|Twilight in the Wilderness, Frederick Edwin Church, 1860|
As matter interacts with photons on the journey to Earth, the wavelength dictates each color's reaction. The sky is blue because the paths of the short blue waves are more prone to collision. The blue light scatters easily in atmospheric dust and moisture. Church used a pigment called Cerulean, which was developed for skies, despite being a little too green. Interestingly, if our vision was more accurate, the sky would be violet. Our brain makes it blue. Our art history makes it turquoise.
Clouds are wonderful paint and color subjects. They're generally white, because the water vapor that composes them diffracts sunlight and makes them glow. When clouds are dense with vapor, on the brink of rain, less light escapes and they turn gray. At twilight only the photons on longer waves reach the clouds, lighting them up red like fire. Of course that's a bad analogy because we tend to see fire at relatively low temperatures— reds and yellows are called 'warm colors' while blues and greens are called 'cool colors,' despite the fact that blue light is hotter than red.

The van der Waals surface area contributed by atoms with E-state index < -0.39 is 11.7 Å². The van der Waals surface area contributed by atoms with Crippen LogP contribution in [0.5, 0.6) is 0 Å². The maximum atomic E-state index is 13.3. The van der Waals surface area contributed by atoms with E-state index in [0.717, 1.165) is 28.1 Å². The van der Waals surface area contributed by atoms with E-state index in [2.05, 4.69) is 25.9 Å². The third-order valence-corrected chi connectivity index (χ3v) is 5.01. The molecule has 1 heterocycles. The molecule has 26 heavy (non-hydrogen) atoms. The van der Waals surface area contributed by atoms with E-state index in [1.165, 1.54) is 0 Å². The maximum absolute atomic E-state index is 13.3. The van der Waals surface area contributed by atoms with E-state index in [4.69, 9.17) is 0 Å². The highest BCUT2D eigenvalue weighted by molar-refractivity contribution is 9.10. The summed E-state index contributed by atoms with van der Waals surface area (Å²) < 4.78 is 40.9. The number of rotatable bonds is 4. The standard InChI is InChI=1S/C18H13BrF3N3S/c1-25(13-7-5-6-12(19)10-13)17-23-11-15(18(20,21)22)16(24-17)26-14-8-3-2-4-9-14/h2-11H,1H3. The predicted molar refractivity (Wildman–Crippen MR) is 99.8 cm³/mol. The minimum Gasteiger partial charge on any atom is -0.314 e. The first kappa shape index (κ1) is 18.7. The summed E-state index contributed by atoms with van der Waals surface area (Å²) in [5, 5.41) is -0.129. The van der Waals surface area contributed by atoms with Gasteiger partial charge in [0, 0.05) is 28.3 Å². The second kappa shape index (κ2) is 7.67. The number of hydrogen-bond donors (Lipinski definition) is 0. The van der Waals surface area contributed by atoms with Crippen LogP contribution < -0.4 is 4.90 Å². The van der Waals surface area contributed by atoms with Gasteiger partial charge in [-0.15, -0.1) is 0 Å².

The remaining colors in the painting are desaturated but mostly green: the predominant color of plant-life. Terra Verte is a likely pigment. Plants live through a process called photosynthesis: photons from sunlight provide the energy to chemically bond carbon dioxide to water, forming carbohydrates. The subroutine of translating light energy to electric energy occurs in the photosynthetic reaction center: a mesh of proteins and pigments. Chlorophyll is a typical pigment— chlorophyll absorbs the blue and red light, and reflects the green. If a plant's leaf is the color of Terra Verte, that is its resonant frequency. The leaf system stores vibrational energy at that frequency, so the Terra Verte photons are amplified upon reflection. A well-informed painter might also know Terra Verte has been used as an undertone for flesh since the 11th Century, and can subtly anthropomorphize a landscape.